By Adv Nadene Badenhorst
On Friday, August 28, the Constitutional Court (the highest court in the country) heard and reserved judgment in the case of Ecclesia de Lange v Methodist Church of South Africa. This is undoubtedly the most important case for religious freedom and the autonomy of the church that has ever come before our courts, and one that could open the door to the courts dictating to the church what she may and may not believe, preach and how she should govern her internal affairs (incl. qualifications for church leadership and membership, church discipline, etc). To read more about the potential ramifications of this case, see http://forsa.org.za/lesbian-ministers-case-in-constitutional-court-in-august/.
Recognising what a critical case this is for the church in South Africa and one in which the church’s voice should be heard, Freedom of Religion South Africa (FOR SA) on Friday asked the Constitutional Court for permission to join the proceedings as a “Friend of the Court”. The wonderful news is that the Court heard us and granted FOR SA an opportunity until next Friday, September 11, to file papers and put our case before the Court, as we are now in the process of doing with the help of attorneys Motla Conradie Inc and Adv Reg Willis who have agreed to act in the matter on a pro bono basis.
Call to Action
To date, leaders / churches representing approx. 6 million people have joined as members of FOR SA. Our hope is that all who have signed up as members, will stand with us to protect the autonomy of the Church — even if they themselves hold to a different view point to the Methodist Church on this particular issue. FOR SA’s rallying point has always been that, while churches may disagree with each other on matters of doctrine, we can agree on this: it is not for the State (government / courts) to tell us what we may and may not believe, preach and how we should govern our internal affairs! That right belongs to God alone as the Head of the Church (Col 1:18; Eph 5:23) and the One to whom an account shall be given (Heb 13:17). FOR SA’s position in this case will therefore be one of defending the principle of religious freedom and the autonomy of the Church, rather than defending the particular standpoint of the Methodist Church.
If ever there was a time for the Church to stand united, it is NOW! This decision by the Constitutional Court could forever change our freedom as Christians and as the Church in South Africa, and will set precedent for every other case involving religious freedom and the autonomy of the Church coming before government commissions (incl. the Human Rights Commission and Commission for Gender Equality) and the courts in future. We have to use our freedom (to speak, to act and to participate in court proceedings) to protect our freedom, before it is too late. No one should have to choose between obeying the Constitution, and obeying God (with consequent fines or imprisonment for not obeying the law). To force people to make such a choice, is nothing short of religious persecution.
If your church / ministry has not yet signed up as a member of FOR SA and wishes to stand with us in this case to defend religious freedom and the autonomy of the Church, please get in touch with us as soon as possible at firstname.lastname@example.org We would also appreciate prayer as we prepare our papers for the Constitutional Court – thanking God for making a way for us even at this late stage, and asking for His guidance, wisdom and favour as we present our case. Together, and with God, we can make a difference – for His glory and our good!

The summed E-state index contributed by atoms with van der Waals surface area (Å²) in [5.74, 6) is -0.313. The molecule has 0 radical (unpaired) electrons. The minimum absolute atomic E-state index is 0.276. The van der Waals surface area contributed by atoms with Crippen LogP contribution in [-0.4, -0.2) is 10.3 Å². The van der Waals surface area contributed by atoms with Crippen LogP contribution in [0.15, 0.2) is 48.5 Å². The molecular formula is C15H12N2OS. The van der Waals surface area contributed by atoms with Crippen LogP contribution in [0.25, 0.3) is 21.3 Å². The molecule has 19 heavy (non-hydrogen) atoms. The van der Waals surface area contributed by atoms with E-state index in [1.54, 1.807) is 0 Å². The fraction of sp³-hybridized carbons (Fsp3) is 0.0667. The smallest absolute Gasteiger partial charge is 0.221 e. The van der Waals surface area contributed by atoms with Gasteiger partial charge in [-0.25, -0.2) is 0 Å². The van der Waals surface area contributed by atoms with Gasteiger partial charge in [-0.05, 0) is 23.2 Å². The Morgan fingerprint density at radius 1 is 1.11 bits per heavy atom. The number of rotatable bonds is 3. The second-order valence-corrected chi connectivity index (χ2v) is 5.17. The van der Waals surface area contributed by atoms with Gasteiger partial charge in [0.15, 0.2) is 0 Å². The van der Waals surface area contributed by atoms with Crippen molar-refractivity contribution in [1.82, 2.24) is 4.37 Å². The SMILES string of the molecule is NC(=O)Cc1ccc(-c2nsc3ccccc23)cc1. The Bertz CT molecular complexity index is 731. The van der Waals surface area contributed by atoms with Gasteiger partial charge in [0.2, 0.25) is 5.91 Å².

The facts in Ecclesia de Lange v Methodist Church of SA, are briefly as follows: De Lange was an ordained minister of the Methodist Church, whose service as such was discontinued by the Church following her announcement that she intended marrying her same-sex partner. The Methodist Church believes that according to the Bible, marriage is a divinely-ordained lifelong union of one man and one woman, and that any other understanding of marriage is incompatible with the Scriptures and thus with Church doctrine. (This view of marriage is of course central to the Christian faith, and is held by the majority of Christian churches around the world). The Church further believes that ministers of the church are custodians of the Church’s doctrines and commit themselves to abide by the doctrines and beliefs of the Church. Ministers may therefore not enter into same-sex or any other form of marriage contrary to the Church’s understanding of marriage as a sacred covenant by one man and one woman.
De Lange took the Church to court, and lost both in the Cape High Court and in the Supreme Court of Appeal (SCA). (For the findings of the SCA, see here – http://gatewaynews.co.za/sca-rules-in-favour-of-religious-rights-church-autonomy-in-gay-minister-ousting-appeal/). De Lange thereafter appealed to the Constitutional Court, and is asking the Court to find that the Church unfairly discriminated against her on the basis of sexual orientation and that she should be reinstated as minister of the Methodist Church. (De Lange has since divorced the same-sex partner to whom she got married at the time, and is now involved in another same-sex relationship).
*FOR SA is a non-profit Christian organisation, working to protect and promote religious freedom in SA. To join FOR SA and/or sign up to its newsletter, visit www.forsa.org.za Also follow us on Facebook at “Freedom of Religion SA” for regular updates on religious freedom and related issues locally and worldwide.